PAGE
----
While yesterday was Dr. King's actual birthday, today is the day in the United States where we recognize a man who had, at the time, an impossible dream. That one day, everyone regardless of the color of their skin, religion, wealth, or social status would be treated with respect and treated and dignity.
While it seems like there's always some injustice or discrimination happening in the world, it's amazing the progress that has happened in what truly is a short time. A man, who was younger than either of us when he was cut down by an assassin who was terrified of his words, had done so much to change the course of a nation and the world at large.
I can't say I've never been without prejudice, I believe that it's human nature for people to fear what they don't understand. It seems that people tend to find comfort in pushing others down to make themselves feel better. I believe there are few people, if any, who can say that they do not have anger in their heart for someone or something. It's an important part of the growth of a human to recognize these tendencies, understand them, and then eliminate them.
Anger is a funny thing, some consider it to be a secondary emotion, one that is rooted in a deeper issue. Sometimes it's fear of something one does not understand or fully comprehend, it could be based on frustration of ones place in life, or it can be because of an environmental condition. It is a difficult thing to process, and I'm by no means an expert in this area, it's something I've struggled with in general. Something happens that one did not anticipate or changed the way one perceived the world and one's knee jerk reaction might be to become angry about that change or development. I feel this is a flaw in humans in general, but it's at this point you have a choice. You can be angry and curse the darkness or turn on the light and seek to understand. This is something I've been working on for quite a while, to have a more "zen" outlook on life in general. It's certainly not easy and I definitely don't do it all the time but I can say it's had a positive change on my outlook in general. It's amazing the clarity one can obtain when you remove the anger.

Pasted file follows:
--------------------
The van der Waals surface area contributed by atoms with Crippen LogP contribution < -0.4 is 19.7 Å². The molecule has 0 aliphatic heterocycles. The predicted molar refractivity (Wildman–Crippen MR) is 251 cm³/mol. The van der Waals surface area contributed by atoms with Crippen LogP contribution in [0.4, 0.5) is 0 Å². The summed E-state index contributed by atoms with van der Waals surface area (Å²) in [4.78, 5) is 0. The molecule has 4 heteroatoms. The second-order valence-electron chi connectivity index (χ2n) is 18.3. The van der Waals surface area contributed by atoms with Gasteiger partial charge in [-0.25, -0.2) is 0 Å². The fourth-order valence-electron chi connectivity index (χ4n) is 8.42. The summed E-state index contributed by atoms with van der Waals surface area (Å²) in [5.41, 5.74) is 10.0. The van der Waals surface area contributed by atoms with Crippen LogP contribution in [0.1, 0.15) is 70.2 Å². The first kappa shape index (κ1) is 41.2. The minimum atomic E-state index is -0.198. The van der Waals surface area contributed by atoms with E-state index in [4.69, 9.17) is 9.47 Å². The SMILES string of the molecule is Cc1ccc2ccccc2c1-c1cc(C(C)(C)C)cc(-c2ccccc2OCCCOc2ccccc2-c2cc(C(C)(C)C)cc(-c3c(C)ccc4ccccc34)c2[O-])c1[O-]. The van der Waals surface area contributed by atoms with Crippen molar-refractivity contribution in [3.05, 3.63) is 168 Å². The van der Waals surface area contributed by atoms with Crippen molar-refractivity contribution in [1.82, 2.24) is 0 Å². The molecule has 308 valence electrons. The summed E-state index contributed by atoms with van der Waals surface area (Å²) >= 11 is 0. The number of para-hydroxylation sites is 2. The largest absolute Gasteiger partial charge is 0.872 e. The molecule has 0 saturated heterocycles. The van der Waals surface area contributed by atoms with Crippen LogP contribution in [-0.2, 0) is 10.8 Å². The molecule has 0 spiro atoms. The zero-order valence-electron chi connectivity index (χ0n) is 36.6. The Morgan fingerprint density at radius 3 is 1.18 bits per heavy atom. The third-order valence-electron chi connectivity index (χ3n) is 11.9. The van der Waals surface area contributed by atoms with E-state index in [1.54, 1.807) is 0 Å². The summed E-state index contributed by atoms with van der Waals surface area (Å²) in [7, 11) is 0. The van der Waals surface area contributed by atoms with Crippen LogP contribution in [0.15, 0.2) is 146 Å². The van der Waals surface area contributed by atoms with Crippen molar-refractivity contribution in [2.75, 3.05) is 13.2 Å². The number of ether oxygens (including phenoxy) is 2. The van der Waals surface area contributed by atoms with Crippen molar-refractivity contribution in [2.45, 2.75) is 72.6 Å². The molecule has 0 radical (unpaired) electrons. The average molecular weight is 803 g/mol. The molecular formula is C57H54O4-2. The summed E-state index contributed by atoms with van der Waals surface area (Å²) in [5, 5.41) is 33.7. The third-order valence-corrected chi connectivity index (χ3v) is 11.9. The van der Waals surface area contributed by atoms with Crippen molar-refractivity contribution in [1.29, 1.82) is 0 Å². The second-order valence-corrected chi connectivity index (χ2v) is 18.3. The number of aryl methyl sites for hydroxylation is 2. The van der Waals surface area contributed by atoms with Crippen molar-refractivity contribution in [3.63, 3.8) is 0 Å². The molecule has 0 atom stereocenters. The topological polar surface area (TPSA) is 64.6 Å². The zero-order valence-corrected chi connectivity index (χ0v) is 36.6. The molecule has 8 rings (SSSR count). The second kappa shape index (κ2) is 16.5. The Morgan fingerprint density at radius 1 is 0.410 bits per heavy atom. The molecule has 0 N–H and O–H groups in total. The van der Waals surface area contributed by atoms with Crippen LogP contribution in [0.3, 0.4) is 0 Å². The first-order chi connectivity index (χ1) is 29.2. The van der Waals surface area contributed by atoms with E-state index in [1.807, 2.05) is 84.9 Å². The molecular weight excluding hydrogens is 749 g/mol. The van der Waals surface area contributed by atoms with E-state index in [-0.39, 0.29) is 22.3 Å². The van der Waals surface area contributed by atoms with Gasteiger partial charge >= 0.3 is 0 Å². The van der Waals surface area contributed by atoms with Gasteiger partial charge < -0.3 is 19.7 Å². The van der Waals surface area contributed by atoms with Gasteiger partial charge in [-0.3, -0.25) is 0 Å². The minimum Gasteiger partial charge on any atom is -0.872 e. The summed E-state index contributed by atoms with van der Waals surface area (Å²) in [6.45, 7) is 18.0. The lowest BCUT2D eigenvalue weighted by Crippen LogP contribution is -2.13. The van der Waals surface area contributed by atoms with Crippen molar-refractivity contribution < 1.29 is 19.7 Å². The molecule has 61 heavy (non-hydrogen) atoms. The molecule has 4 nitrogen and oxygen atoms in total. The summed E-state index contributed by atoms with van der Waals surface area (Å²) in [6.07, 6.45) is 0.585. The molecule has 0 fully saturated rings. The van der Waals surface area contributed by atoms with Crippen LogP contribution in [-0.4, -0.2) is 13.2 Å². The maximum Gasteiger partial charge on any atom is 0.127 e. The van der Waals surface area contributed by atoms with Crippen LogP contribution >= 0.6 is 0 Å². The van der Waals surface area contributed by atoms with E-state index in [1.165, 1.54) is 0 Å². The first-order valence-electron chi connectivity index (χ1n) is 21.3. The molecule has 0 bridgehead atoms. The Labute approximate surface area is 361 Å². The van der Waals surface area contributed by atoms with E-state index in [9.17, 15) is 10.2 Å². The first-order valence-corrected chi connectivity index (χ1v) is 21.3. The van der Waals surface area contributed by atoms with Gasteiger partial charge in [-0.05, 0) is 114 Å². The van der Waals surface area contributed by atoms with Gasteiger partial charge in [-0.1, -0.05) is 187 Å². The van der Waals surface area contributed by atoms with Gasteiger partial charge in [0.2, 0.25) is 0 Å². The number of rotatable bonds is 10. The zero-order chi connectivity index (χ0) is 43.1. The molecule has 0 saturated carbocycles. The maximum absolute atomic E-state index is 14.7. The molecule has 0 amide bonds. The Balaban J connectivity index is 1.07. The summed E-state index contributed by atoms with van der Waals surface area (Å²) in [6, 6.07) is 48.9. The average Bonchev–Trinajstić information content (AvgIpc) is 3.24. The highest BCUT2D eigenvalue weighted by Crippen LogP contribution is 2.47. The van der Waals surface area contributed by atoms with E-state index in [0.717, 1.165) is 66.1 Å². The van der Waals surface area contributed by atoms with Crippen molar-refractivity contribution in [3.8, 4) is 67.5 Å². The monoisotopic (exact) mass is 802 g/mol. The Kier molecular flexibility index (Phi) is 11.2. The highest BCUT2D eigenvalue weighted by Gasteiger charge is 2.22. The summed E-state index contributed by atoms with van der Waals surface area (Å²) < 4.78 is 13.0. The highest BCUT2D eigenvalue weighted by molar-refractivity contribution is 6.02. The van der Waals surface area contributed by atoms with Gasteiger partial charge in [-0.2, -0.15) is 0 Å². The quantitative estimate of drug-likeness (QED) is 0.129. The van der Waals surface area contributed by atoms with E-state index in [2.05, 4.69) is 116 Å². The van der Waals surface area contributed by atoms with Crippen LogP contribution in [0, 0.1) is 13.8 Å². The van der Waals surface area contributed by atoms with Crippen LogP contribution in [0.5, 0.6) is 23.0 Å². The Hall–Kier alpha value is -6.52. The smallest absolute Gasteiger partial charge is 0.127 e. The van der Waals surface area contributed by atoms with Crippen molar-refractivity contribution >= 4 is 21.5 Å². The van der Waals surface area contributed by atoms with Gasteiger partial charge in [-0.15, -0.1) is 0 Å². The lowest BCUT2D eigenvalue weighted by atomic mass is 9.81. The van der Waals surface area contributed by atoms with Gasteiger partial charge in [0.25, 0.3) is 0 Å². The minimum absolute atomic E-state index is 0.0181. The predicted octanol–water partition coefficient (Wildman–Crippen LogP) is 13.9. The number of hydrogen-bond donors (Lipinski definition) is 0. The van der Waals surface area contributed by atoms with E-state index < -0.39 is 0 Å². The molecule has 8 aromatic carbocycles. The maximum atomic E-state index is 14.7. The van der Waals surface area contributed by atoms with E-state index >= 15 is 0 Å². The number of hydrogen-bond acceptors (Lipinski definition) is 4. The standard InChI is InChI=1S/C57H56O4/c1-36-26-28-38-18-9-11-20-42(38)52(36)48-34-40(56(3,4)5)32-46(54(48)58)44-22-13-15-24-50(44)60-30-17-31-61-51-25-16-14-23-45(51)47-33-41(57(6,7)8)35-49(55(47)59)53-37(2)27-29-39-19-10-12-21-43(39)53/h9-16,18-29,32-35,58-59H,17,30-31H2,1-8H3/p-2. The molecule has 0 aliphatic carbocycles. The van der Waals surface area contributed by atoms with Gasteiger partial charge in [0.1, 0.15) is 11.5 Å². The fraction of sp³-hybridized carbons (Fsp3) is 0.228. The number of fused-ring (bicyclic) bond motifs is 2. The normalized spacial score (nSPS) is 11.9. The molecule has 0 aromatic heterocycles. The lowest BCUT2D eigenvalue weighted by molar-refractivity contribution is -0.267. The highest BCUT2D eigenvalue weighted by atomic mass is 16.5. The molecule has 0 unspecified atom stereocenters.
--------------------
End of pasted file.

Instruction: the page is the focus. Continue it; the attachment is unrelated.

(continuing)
I find that when working on a project of any sort, and something doesn't go as planned or I make a mistake my brain wants to turn to anger... I don't always win in that split-second decision-point but I've become better and better at learning how to deal with it. It reminds me of one of my most favorite movie/tv show quotes of all time, in Lost where Jack is telling Kate how he dealt with fear during an operation:
"Well, fear's sort of an odd thing. When I was in residency my first solo procedure was a spinal surgery on a sixteen year old kid, a girl. And at the end, after thirteen hours, I was closing her up and I, I accidentally ripped her dural sac, shredded the base of the spine where all the nerves come together, membrane as thin as tissue. And so it ripped open and the nerves just spilled out of her like angel hair pasta, spinal fluid flowing out of her and I... and the terror was just so crazy. So real. And I knew I had to deal with it. So I just made a choice. I'd let the fear in, let it take over, let it do its thing, but only for five seconds, that's all I was going to give it. So I started to count: one, two, three, four, five. Then it was gone. I went back to work, sewed her up and she was fine."
It's funny how a quote in a TV show could have such an impact but I have to say it's something I've always tried to do, and it works amazingly well.
Back to Dr. King. When I look at his accomplishments it just amazes me, especially when you consider the constant challenges he was faced with. It wasn't enough that half, if not more, of the country was against him. He was repeatedly targeted for assassination, from his house being bombed to a stabbing in Harlem (albeit by a mentally ill person), multiple arrests and the list goes on... At any one of those points he could have said, "You know what, this is just too much, I'm out" and who would blame him? But thankfully he persevered and gave us an amazing gift. And lets remember that we're all one race, the human race, and we're all in this together. Instead of pushing others down, let's lift them up. One other great quote from Lost that I loved was "Live together, die alone" (seriously, what's with the Lost quotes Bill?) Finally, lets remember that we're all one race, the human race, and we're all in this together. Instead of pushing others down, let's lift them up.
Thank you Dr. King, and hopefully one day the whole world can share in your dream.